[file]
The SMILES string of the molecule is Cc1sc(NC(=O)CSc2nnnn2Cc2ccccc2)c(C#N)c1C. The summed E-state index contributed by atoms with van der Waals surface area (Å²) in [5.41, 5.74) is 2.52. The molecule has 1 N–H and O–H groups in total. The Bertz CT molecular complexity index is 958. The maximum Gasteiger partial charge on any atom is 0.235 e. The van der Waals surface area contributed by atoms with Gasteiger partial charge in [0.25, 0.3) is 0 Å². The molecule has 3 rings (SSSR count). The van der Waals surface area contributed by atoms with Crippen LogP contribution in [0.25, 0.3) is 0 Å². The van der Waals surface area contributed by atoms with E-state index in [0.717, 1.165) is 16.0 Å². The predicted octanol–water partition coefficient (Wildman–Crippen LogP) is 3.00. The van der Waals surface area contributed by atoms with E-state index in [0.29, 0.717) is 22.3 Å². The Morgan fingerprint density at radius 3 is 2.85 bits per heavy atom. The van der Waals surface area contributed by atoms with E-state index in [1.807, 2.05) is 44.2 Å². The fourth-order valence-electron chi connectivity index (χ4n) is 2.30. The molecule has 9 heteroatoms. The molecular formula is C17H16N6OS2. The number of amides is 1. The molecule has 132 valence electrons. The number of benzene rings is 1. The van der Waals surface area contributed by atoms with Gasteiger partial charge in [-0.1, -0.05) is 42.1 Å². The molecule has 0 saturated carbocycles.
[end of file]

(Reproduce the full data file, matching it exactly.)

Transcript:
The SMILES string of the molecule is Cc1sc(NC(=O)CSc2nnnn2Cc2ccccc2)c(C#N)c1C. The summed E-state index contributed by atoms with van der Waals surface area (Å²) in [5.41, 5.74) is 2.52. The molecule has 1 N–H and O–H groups in total. The Bertz CT molecular complexity index is 958. The maximum Gasteiger partial charge on any atom is 0.235 e. The van der Waals surface area contributed by atoms with Gasteiger partial charge in [0.25, 0.3) is 0 Å². The molecule has 3 rings (SSSR count). The van der Waals surface area contributed by atoms with Crippen LogP contribution in [0.25, 0.3) is 0 Å². The van der Waals surface area contributed by atoms with E-state index in [0.717, 1.165) is 16.0 Å². The predicted octanol–water partition coefficient (Wildman–Crippen LogP) is 3.00. The van der Waals surface area contributed by atoms with E-state index in [0.29, 0.717) is 22.3 Å². The Morgan fingerprint density at radius 3 is 2.85 bits per heavy atom. The van der Waals surface area contributed by atoms with E-state index in [1.807, 2.05) is 44.2 Å². The fourth-order valence-electron chi connectivity index (χ4n) is 2.30. The molecule has 9 heteroatoms. The molecular formula is C17H16N6OS2. The number of amides is 1. The molecule has 132 valence electrons. The number of benzene rings is 1. The van der Waals surface area contributed by atoms with Gasteiger partial charge in [-0.1, -0.05) is 42.1 Å². The molecule has 0 saturated carbocycles.